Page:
Two months after Atara Biotherapeutics hit the hold button on its lead CAR-T 2.0 therapy following a patient death, putting the company under the watchful eye of the FDA, its Big Pharma partners at Bayer are bowing out of a $670 million global alliance. And the move is forcing a revamp of Atara’s pipeline plans, even as research execs vow to continue work on the two drugs allied with Bayer 18 months ago, which delivered a $60 million cash upfront.

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Co­pay coupons gone wrong, again: Pfiz­er pays al­most $300K to set­tle com­plaints in four states

Pfizer has agreed to pay $290,000 to settle allegations of questionable copay coupon practices in Arizona, Colorado, Kansas, and Vermont from 2014 to 2018.

While the company has not admitted any wrongdoing as part of the settlement, Pfizer has agreed to issue restitution checks to about 5,000 consumers.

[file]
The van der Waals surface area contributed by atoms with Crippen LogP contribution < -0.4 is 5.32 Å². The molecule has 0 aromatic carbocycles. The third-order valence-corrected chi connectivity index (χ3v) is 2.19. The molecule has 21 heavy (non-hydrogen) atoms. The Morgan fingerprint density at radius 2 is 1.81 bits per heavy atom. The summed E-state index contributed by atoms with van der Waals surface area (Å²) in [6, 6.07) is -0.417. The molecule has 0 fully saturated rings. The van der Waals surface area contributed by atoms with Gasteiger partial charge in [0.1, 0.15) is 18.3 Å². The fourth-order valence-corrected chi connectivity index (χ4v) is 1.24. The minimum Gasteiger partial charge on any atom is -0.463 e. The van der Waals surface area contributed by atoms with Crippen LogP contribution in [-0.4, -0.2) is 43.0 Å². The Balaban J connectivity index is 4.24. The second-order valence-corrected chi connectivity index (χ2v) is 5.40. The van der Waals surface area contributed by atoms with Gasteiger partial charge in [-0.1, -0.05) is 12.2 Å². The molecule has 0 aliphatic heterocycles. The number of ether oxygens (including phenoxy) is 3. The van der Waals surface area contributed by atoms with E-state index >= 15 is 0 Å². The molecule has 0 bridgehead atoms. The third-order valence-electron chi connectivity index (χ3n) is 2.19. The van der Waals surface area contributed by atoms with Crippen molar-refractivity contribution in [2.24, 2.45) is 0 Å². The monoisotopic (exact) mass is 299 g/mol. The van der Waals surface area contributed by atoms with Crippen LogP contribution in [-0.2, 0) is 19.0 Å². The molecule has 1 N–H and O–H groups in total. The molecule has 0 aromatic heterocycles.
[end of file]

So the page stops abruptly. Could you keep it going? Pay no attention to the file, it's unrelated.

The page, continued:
A Pfizer spokesperson said the company has “enhanced its co-pay coupons to alleviate the concerns raised by states and agreed to a $30,000 payment to each.”

Delaware court rules against Gilead and Astel­las in years-long patent case

A judge in Delaware has ruled against Astellas Pharma and Gilead in a long-running patent case over Pfizer-onwed Hospira’s generic version of Lexiscan.

The case kicked off in 2018, after Hospira submitted an Abbreviated New Drug Application (ANDA) for approval to market a generic version of Gilead’s Lexiscan. The drug is used in myocardial perfusion imaging (MPI), a type of nuclear stress test.

Taye Diggs (courtesy Idorsia)

Idor­sia inks an­oth­er celebri­ty en­dors­er deal with ac­tor and dad Taye Dig­gs as Qu­viviq in­som­nia am­bas­sador

Idorsia’s latest Quviviq insomnia campaign details the relatable dad story of a well-known celebrity — actor and Broadway star Taye Diggs.